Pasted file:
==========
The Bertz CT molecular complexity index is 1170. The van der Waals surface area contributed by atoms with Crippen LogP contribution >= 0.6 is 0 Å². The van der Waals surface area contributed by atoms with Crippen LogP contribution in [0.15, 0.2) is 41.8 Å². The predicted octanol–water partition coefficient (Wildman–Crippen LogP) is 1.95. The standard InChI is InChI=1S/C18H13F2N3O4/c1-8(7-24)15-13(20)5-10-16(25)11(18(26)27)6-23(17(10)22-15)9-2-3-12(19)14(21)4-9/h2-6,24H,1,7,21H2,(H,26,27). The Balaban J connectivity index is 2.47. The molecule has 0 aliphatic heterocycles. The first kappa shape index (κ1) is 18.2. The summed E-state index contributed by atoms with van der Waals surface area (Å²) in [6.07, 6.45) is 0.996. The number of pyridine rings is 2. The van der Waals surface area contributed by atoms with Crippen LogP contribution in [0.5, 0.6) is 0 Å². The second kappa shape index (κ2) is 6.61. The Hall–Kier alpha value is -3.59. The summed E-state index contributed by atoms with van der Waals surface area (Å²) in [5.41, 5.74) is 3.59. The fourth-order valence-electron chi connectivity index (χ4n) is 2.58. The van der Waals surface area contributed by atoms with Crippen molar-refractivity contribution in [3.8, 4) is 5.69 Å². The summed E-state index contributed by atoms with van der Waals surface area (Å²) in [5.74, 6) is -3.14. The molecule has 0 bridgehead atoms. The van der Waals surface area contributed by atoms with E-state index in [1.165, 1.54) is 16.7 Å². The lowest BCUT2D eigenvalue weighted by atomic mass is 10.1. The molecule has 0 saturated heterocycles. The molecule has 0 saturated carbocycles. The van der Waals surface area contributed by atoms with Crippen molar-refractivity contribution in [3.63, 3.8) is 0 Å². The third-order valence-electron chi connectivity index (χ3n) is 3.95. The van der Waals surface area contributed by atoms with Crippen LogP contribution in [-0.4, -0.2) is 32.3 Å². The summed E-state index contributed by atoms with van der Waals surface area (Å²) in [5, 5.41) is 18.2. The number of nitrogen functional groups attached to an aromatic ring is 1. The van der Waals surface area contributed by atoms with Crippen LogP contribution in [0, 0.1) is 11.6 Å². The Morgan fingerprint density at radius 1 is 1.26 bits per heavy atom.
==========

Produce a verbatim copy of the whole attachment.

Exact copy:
The Bertz CT molecular complexity index is 1170. The van der Waals surface area contributed by atoms with Crippen LogP contribution >= 0.6 is 0 Å². The van der Waals surface area contributed by atoms with Crippen LogP contribution in [0.15, 0.2) is 41.8 Å². The predicted octanol–water partition coefficient (Wildman–Crippen LogP) is 1.95. The standard InChI is InChI=1S/C18H13F2N3O4/c1-8(7-24)15-13(20)5-10-16(25)11(18(26)27)6-23(17(10)22-15)9-2-3-12(19)14(21)4-9/h2-6,24H,1,7,21H2,(H,26,27). The Balaban J connectivity index is 2.47. The molecule has 0 aliphatic heterocycles. The first kappa shape index (κ1) is 18.2. The summed E-state index contributed by atoms with van der Waals surface area (Å²) in [6.07, 6.45) is 0.996. The number of pyridine rings is 2. The van der Waals surface area contributed by atoms with Crippen LogP contribution in [0.5, 0.6) is 0 Å². The second kappa shape index (κ2) is 6.61. The Hall–Kier alpha value is -3.59. The summed E-state index contributed by atoms with van der Waals surface area (Å²) in [5.41, 5.74) is 3.59. The fourth-order valence-electron chi connectivity index (χ4n) is 2.58. The van der Waals surface area contributed by atoms with Crippen molar-refractivity contribution in [3.8, 4) is 5.69 Å². The summed E-state index contributed by atoms with van der Waals surface area (Å²) in [5.74, 6) is -3.14. The molecule has 0 bridgehead atoms. The van der Waals surface area contributed by atoms with E-state index in [1.165, 1.54) is 16.7 Å². The lowest BCUT2D eigenvalue weighted by atomic mass is 10.1. The molecule has 0 saturated heterocycles. The molecule has 0 saturated carbocycles. The van der Waals surface area contributed by atoms with Crippen molar-refractivity contribution in [3.63, 3.8) is 0 Å². The third-order valence-electron chi connectivity index (χ3n) is 3.95. The van der Waals surface area contributed by atoms with Crippen LogP contribution in [-0.4, -0.2) is 32.3 Å². The summed E-state index contributed by atoms with van der Waals surface area (Å²) in [5, 5.41) is 18.2. The number of nitrogen functional groups attached to an aromatic ring is 1. The van der Waals surface area contributed by atoms with Crippen LogP contribution in [0, 0.1) is 11.6 Å². The Morgan fingerprint density at radius 1 is 1.26 bits per heavy atom.